Gallery Review: Magnum Manifesto at International Center of Photography
“Magnum is…?” That’s the big question behind the Magnum Manifesto exhibit set up at the International Center of Photography (ICP) in NYC. The exhibit commemorates the 70th anniversary of the collective started by some of the most famous names in photography history including Robert Capa and Henri-Cartier Bresson. Magnum Manifesto is also a book–a pretty thick one at that–which delves deeper into the psychology behind some of the photographers but also finds ways to unite them all under the single voice of Magnum. For example, there are handwritten notes from the photographers inside the book that the photographers often wrote to one another. These and much more are in the archives, and it surely a sign of the times when you consider that we may need to get screenshots of the texts the photographers have back and forth today.
The Magnum Manifesto exhibit is designed to work hand in hand with the book and is split into three sections just like the book is. According to the press release for the book:
Part 1, Human Rights and Wrongs (1947-1968), views the Magnum archive through a humanist lens, focusing on postwar ideals of commonality and utopianism. Part 2, An Inventory of Differences (1969-1989), shows a world fragmenting, with a focus on subcultures, minorities, and outsiders. Part 3, Stories About Endings (1990-present day), charts the ways in which Magnum photographers have captured—and continue to capture—a world in flux and under threat.
So when you step into ICP’s exhibit, you’ll notice there are three specific sections of the exhibit with the two biggest ones upstairs and the lower level having some of the more modern and commercialized/personal work that the various photographers have created over the years. Each section of the Magnum Manifesto exhibit at ICP is designated by colors. The first section has a very deep aquamarine in the opening section which then becomes a light shade of baby blue. The second is orange but eventually transitions into a light peach. The third is all white. This is how ICP and Magnum maintain a form of consistency and separation between each section of the exhibit a bit better than just giant headers, descriptions, and the photos themselves.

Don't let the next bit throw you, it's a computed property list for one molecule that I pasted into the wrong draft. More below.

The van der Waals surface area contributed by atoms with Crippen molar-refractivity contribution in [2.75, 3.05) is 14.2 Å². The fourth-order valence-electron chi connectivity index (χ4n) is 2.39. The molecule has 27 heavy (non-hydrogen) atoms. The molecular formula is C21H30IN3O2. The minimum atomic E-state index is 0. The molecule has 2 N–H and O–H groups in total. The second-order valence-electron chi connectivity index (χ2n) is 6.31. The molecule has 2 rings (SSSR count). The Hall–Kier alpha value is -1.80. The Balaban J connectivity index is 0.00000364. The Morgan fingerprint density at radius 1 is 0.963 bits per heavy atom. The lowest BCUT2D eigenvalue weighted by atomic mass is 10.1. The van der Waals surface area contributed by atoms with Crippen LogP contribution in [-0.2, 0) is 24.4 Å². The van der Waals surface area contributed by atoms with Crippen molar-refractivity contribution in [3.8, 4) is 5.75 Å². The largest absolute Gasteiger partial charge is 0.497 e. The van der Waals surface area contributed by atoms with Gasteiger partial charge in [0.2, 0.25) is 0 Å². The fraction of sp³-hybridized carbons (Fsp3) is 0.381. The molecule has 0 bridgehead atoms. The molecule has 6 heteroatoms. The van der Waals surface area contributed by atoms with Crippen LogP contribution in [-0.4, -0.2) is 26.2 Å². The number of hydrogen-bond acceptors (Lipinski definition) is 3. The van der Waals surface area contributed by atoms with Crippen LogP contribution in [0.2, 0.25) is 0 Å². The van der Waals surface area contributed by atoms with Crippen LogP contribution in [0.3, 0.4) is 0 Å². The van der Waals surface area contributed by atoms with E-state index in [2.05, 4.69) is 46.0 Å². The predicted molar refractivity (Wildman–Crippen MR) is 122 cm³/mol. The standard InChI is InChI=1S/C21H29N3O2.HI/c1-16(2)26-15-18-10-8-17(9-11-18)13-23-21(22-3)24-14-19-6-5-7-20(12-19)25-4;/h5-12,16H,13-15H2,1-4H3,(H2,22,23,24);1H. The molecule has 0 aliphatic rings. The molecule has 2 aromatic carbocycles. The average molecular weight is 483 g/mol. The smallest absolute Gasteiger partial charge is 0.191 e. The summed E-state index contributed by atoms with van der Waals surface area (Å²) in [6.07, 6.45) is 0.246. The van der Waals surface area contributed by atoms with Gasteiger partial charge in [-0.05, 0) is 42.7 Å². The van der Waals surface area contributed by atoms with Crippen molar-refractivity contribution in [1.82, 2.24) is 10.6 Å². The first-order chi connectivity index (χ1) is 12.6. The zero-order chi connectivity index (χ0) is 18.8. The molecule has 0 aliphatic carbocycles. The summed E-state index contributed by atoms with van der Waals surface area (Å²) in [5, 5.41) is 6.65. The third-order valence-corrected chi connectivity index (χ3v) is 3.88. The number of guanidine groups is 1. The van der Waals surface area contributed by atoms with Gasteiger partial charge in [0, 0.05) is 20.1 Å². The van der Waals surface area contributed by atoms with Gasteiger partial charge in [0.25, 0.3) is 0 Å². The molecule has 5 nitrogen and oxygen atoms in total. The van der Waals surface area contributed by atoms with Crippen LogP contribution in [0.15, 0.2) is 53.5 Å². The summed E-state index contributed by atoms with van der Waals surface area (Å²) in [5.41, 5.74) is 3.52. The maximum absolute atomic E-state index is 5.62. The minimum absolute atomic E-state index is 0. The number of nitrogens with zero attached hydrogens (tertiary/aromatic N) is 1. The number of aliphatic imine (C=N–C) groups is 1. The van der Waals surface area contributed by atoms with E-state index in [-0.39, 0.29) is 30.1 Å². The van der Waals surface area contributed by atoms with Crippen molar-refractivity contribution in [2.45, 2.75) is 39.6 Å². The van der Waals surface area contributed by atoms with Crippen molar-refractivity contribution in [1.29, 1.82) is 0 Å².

The exhibit opens up with a number of photos from the various photographers in all black and white but melded together into what eventually appears to be the creative vision of one photographer until you move to the side to find the credits of each photographer. Magnum states that they did this to show off that there are many individuals within the agency, but they’re all one cohesive unit. From a marketing perspective, it’s pretty brilliant. While many photographers out there often quote the gospel of Bresson, they don’t really preach the entire testament of a photographer like Susan Meiselas amongst a number of others whose work is honestly just as important to both the identity of Magnum and to modern fine art photojournalism.
As you travel through the exhibit you’ll find the work of many photographers including Paolo Pellegrin (whose Mediterranean Sea project is absolutely brilliant), Martin Parr, Raymond Depardon (San Clemente), Richard Kalvar (Senator Fred Harris Campaigning), and a special project that is a collaboration between Werner Bischof and Bresson in regards to 20 year old adults and their contrasting lives during the time after the second World War. There’s a whole lot that speaks about the specific history of the photographers and the work that they’ve done.
One of the stars of the entire exhibit is this one negative projector that is set up to look like a Vegas Style slot machine. When you pull the crank, it brings up random images from the archives. Apparently, it’s possible to get a photo of Nixon with a Dollar sign across his face on all three and then you get a “Jackpot.” It’s so fun and bound to keep people entertained for a while if you happen to bring along a friend who isn’t as much into photography.
Continue progressing through the exhibit into the downstairs and you’ll first be treated to some of the more commercial work that a number of the photographers have done over the years. Then you’ll see more of the modern stage of work and you’ll end with a super wide projection on a wall.
The exhibit is honestly one of the best I’ve seen at ICP, though I personally would have enjoyed seeing a larger selection of physically bigger images or just a bigger selection of images from each project they put forward. It would make the entire process of going to a gallery, letting yourself intake and become vulnerable to the images a more fulfilling experience. I could surely be biased though: as I’ve studied a lot about Magnum after interning there a number of years ago and becoming a paying member of ICP. Something else that I also would have loved is a bit more into what we can expect from Magnum Photos in the future. In the age of Instagram everyone is a photographer, but not everyone is a Photographer. So I think it would be interesting to know what kind of conversations are going on internally with Magnum Photos in regards to supporting the work of the hobbyist photographer who has something very specific to say about a world issue and who is able to create work that falls in line with Magnum’s standards. The agency is very specific about who they work with though, and what that results in is consistency.
Though this is more of a subtle thing that other journalists won’t truly realize, something that makes me very happy is how the prints are lit. Yes, there are reflections on some of them, but not a whole lot. The lighting is very specific and shows that ICP and Magnum did the best they could to do justice to the images.
Magnum Manifest is on display at the International Center of Photography until September 3rd 2017. But I recommend rushing over to see it as soon as possible.